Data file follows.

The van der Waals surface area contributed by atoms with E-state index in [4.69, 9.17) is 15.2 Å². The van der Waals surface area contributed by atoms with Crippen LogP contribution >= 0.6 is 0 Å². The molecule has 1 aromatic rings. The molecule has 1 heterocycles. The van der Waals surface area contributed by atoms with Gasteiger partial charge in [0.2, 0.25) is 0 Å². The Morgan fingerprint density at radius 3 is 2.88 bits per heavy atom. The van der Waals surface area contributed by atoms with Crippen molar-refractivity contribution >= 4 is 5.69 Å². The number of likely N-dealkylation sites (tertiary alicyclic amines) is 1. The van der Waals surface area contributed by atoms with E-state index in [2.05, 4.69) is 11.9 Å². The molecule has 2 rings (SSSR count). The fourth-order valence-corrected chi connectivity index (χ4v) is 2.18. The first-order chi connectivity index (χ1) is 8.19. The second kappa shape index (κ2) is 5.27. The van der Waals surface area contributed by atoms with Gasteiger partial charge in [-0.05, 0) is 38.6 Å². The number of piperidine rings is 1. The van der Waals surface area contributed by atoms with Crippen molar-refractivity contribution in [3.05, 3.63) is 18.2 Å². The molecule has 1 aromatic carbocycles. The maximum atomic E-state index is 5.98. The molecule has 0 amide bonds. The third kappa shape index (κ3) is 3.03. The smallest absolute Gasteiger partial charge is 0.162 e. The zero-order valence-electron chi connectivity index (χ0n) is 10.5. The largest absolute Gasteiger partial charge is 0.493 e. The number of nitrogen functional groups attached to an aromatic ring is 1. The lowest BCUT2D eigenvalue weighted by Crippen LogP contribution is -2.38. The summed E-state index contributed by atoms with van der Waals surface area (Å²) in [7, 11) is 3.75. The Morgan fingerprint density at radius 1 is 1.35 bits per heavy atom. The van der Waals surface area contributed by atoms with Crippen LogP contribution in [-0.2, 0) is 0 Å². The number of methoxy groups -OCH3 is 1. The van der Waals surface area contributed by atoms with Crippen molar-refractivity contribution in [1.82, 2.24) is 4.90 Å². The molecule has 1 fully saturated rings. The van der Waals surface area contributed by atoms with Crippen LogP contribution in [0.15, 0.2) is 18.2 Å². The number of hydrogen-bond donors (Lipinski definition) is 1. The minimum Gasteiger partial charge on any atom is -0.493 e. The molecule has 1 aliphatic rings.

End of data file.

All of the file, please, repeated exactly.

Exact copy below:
The van der Waals surface area contributed by atoms with E-state index in [4.69, 9.17) is 15.2 Å². The van der Waals surface area contributed by atoms with Crippen LogP contribution >= 0.6 is 0 Å². The molecule has 1 aromatic rings. The molecule has 1 heterocycles. The van der Waals surface area contributed by atoms with Gasteiger partial charge in [0.2, 0.25) is 0 Å². The Morgan fingerprint density at radius 3 is 2.88 bits per heavy atom. The van der Waals surface area contributed by atoms with Crippen molar-refractivity contribution >= 4 is 5.69 Å². The number of likely N-dealkylation sites (tertiary alicyclic amines) is 1. The van der Waals surface area contributed by atoms with E-state index in [2.05, 4.69) is 11.9 Å². The molecule has 2 rings (SSSR count). The fourth-order valence-corrected chi connectivity index (χ4v) is 2.18. The first-order chi connectivity index (χ1) is 8.19. The second kappa shape index (κ2) is 5.27. The van der Waals surface area contributed by atoms with Gasteiger partial charge in [-0.05, 0) is 38.6 Å². The number of piperidine rings is 1. The van der Waals surface area contributed by atoms with Crippen molar-refractivity contribution in [3.05, 3.63) is 18.2 Å². The molecule has 1 aromatic carbocycles. The maximum atomic E-state index is 5.98. The molecule has 0 amide bonds. The third kappa shape index (κ3) is 3.03. The smallest absolute Gasteiger partial charge is 0.162 e. The zero-order valence-electron chi connectivity index (χ0n) is 10.5. The largest absolute Gasteiger partial charge is 0.493 e. The number of nitrogen functional groups attached to an aromatic ring is 1. The lowest BCUT2D eigenvalue weighted by Crippen LogP contribution is -2.38. The summed E-state index contributed by atoms with van der Waals surface area (Å²) in [7, 11) is 3.75. The Morgan fingerprint density at radius 1 is 1.35 bits per heavy atom. The van der Waals surface area contributed by atoms with Crippen LogP contribution in [-0.2, 0) is 0 Å². The number of methoxy groups -OCH3 is 1. The van der Waals surface area contributed by atoms with Crippen molar-refractivity contribution in [1.82, 2.24) is 4.90 Å². The molecule has 1 fully saturated rings. The van der Waals surface area contributed by atoms with Crippen LogP contribution in [0.15, 0.2) is 18.2 Å². The number of hydrogen-bond donors (Lipinski definition) is 1. The minimum Gasteiger partial charge on any atom is -0.493 e. The molecule has 1 aliphatic rings.